My Smartest Move Was Switching to a Dumber Phone
Trading my smartphone for a flip phone improved every aspect of my life
My son was born in 2006. The iPhone was born in 2007. They have been competing for my attention ever since.
I always knew it was wrong to steal a moment to look at my phone instead of my son. But I thought I had plenty of moments.
And then my son was 12.
My time as the father of a small child had come to an end. What had I given my device that I could have given my son? Like the average American, about four hours a day. Every day. Two waking months out of every year. Two waking years out of the dozen my son had been alive. Gone. And now my son wanted his own phone. Most of his friends already had one. What could I say? I wanted my son to see his thoughts as precious, private. I wanted him to keep his free time for himself.
“If the phone is so bad,” he asked, “why are you always on it?”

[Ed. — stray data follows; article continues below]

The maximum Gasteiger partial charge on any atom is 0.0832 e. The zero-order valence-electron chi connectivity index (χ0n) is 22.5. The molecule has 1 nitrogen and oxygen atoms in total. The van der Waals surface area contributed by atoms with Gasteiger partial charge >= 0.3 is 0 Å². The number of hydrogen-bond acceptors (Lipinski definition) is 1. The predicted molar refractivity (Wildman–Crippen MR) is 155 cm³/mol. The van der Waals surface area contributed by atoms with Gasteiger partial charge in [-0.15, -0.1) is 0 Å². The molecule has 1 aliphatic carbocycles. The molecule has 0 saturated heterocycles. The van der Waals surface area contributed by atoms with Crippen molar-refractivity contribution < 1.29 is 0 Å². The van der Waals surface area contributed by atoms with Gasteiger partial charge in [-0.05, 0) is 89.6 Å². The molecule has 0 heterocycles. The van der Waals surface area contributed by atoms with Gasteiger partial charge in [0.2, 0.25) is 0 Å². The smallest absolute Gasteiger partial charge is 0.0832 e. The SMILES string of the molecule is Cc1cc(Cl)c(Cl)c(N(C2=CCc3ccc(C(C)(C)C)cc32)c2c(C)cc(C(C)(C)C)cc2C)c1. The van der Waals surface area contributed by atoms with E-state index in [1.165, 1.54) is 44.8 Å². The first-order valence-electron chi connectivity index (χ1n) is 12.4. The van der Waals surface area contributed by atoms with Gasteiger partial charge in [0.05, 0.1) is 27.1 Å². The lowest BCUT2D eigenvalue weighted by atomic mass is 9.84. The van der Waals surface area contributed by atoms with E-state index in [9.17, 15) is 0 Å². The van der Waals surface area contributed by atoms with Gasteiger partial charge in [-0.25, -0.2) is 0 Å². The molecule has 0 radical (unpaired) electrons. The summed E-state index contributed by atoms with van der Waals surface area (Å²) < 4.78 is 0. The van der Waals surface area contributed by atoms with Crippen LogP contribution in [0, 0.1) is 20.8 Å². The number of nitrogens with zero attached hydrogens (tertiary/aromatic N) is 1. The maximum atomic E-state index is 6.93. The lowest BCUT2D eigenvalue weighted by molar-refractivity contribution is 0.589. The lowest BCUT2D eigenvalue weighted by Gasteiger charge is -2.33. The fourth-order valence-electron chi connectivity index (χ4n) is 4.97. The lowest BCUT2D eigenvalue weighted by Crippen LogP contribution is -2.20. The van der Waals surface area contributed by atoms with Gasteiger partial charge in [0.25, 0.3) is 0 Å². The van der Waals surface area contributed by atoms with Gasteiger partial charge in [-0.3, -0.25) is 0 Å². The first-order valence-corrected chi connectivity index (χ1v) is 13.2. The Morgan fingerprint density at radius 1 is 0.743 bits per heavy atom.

I wanted to tell him what Cal Newport wrote in Digital Minimalism, that “people don’t succumb to screens because they’re lazy, but instead because billions of dollars have been invested to make this outcome inevitable.” I wanted to tell him that when you look into your phone, you think it’s just your two eyes looking at a screen. What’s really happening is that 10,000 programmers’ eyes are looking back at you, following you, tailoring your environment so that you’ll keep looking. When you think about it, an iPhone is really an eye phone.
But nothing I said meant anything to my son. I had to do something. So, I quit.
At the phone store, the saleswoman keyed in the codes to switch me to a flip phone.
A “dumb phone,” some people call it.
“Did anyone ever ask you to do this? Go backward instead of forward?” I asked.
“Do you think it’s a good idea?”
“I mean, maybe. But how are you gonna get places?”
I thought of all the places I once got to. One July day, long before the smartphone, I asked my friend Molly to meet me at 11 a.m. on the ninth of September in the Piazza Margana in Rome.